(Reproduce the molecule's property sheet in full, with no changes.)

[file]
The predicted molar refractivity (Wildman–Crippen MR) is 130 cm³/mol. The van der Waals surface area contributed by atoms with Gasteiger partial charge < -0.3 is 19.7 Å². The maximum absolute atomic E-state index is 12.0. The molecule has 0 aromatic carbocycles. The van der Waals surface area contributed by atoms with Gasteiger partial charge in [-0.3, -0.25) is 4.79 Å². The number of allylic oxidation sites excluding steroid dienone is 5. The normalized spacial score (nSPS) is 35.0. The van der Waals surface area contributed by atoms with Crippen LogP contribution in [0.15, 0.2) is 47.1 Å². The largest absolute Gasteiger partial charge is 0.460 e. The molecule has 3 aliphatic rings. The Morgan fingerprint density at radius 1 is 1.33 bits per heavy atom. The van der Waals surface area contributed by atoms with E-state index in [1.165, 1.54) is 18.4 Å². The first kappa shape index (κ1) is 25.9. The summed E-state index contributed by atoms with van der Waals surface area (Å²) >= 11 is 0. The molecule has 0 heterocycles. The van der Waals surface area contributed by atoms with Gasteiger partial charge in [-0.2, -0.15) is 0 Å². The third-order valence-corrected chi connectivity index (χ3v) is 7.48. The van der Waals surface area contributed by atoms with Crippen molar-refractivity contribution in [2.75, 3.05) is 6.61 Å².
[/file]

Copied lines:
The predicted molar refractivity (Wildman–Crippen MR) is 130 cm³/mol. The van der Waals surface area contributed by atoms with Gasteiger partial charge < -0.3 is 19.7 Å². The maximum absolute atomic E-state index is 12.0. The molecule has 0 aromatic carbocycles. The van der Waals surface area contributed by atoms with Gasteiger partial charge in [-0.3, -0.25) is 4.79 Å². The number of allylic oxidation sites excluding steroid dienone is 5. The normalized spacial score (nSPS) is 35.0. The van der Waals surface area contributed by atoms with Crippen LogP contribution in [0.15, 0.2) is 47.1 Å². The largest absolute Gasteiger partial charge is 0.460 e. The molecule has 3 aliphatic rings. The Morgan fingerprint density at radius 1 is 1.33 bits per heavy atom. The van der Waals surface area contributed by atoms with E-state index in [1.165, 1.54) is 18.4 Å². The first kappa shape index (κ1) is 25.9. The summed E-state index contributed by atoms with van der Waals surface area (Å²) >= 11 is 0. The molecule has 0 heterocycles. The van der Waals surface area contributed by atoms with Gasteiger partial charge in [-0.2, -0.15) is 0 Å². The third-order valence-corrected chi connectivity index (χ3v) is 7.48. The van der Waals surface area contributed by atoms with Crippen molar-refractivity contribution in [2.75, 3.05) is 6.61 Å².